The woman who howled at the dog
appeared on everyone's blog.
Poor dog, blogged Gail,
put the woman in jail.
Commented Guest,
i know the dog, he's a pest.
Ha ha, added Stu,
she stepped in his poo! 

On Facebook and Twitter it trended
for only a day and then ended.

The world is going to hell,
I howled to my darling dog Nell
Come on Nell let's howl our sorrows
there may be no more tomorrows.


I swear I didn't open my eyes when pulling the book from its shelf or choosing the page with the sentence. (The book is: Francis Bacon: Taking Reality by Surprise)

Mortimer jumped on the table and began to dance.
The board of directors was not impressed
unanimously they shouted "Next!"

When Mortimer fell off the boardroom table
he laughed and said "Now I'll be able
to claim for accident insurance!"

The above is an example of accident AND chance.

Thursday, January 28, 2016


I don't know what's going on, maybe the flu has tickled my unconscious, but that damned Lear sentence is nagging me again.

Here's a new version:

The man who typed Lear
for his PhD
wanted to make his concept clear
desperately wanted the world to see
the play's the thing:
the THING, you hear?
The typewritten sheets in their ring
binder ARE my PhD!
Why oh why can't you see?


Boosted and bolstered by the response to my un-premeditated Man Who Typed Lear, I've decided to try a daily experiment. You're all invited to join, if so inclined. Random, provocative sentences don't often appear when falling asleep - at least they don't to me.

So, to trigger something like that state deliberately, here are rules of the game. This is for fun, not literary glory, but give it some care anyway.

1. Close eyes tightly (no cheating) and approach bookshelves.
2. Run hands quickly over book spines and pull out one book.
3. Eyes still shut, put book down and open at random, placing finger anywhere on page. 
4. Open eyes and take one sentence from the place marked by finger.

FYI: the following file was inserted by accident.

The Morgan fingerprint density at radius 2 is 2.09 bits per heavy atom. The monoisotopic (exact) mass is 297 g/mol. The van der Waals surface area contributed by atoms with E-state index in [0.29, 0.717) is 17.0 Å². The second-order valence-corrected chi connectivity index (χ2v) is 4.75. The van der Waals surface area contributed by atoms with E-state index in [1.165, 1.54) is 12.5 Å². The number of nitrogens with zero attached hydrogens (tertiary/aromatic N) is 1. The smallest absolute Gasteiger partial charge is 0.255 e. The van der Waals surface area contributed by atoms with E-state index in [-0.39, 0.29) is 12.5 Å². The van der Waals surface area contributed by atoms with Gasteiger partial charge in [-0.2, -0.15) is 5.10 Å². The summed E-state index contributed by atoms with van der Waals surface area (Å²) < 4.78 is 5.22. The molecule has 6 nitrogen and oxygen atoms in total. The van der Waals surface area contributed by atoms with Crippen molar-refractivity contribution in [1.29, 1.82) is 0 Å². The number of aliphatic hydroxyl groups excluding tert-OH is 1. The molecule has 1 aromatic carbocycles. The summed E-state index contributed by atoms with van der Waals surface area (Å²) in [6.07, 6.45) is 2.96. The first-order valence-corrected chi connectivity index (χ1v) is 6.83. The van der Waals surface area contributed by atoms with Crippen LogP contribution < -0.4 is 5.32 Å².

5. That is the opening sentence of your poem, which must rhyme, and must be completed the same day, preferably the same hour. 
6. When finished, give the title of the book you got the sentence from.
7. If you wish, post the poem here, and/or on your blog and/or FaceBook.

Here's my first one - guess what book the first line is from? (answer is below)

the shit out of that wrong old block?
Listen here mister prophet
from your wisdom I cannot profit.
I'm the chip off that old block of wrongs
and out of it I make these songs.

 (The first sentence is from Khalil Gibran's The Prophet)


Just before falling asleep in the small hours of yesterday morning, this sentence floated into my mind, clear as a phone call: The man who typed Lear

Later in the day I wrote it down and then this emerged:


The man who typed Lear
didn't mean Shakespeare.
He was thinking of the private Jet
which he doesn't own yet.
His novel is not ready
his hand it is not steady.
Lear will be the hero's name
and in his search for fame
Lear will lose the plot.
So far, that's all he's got,
the man who typed Lear.
You heard it here.

Tuesday, January 26, 2016


The Lesson is a video 
I made a while ago based on my 1992 construction of the same name.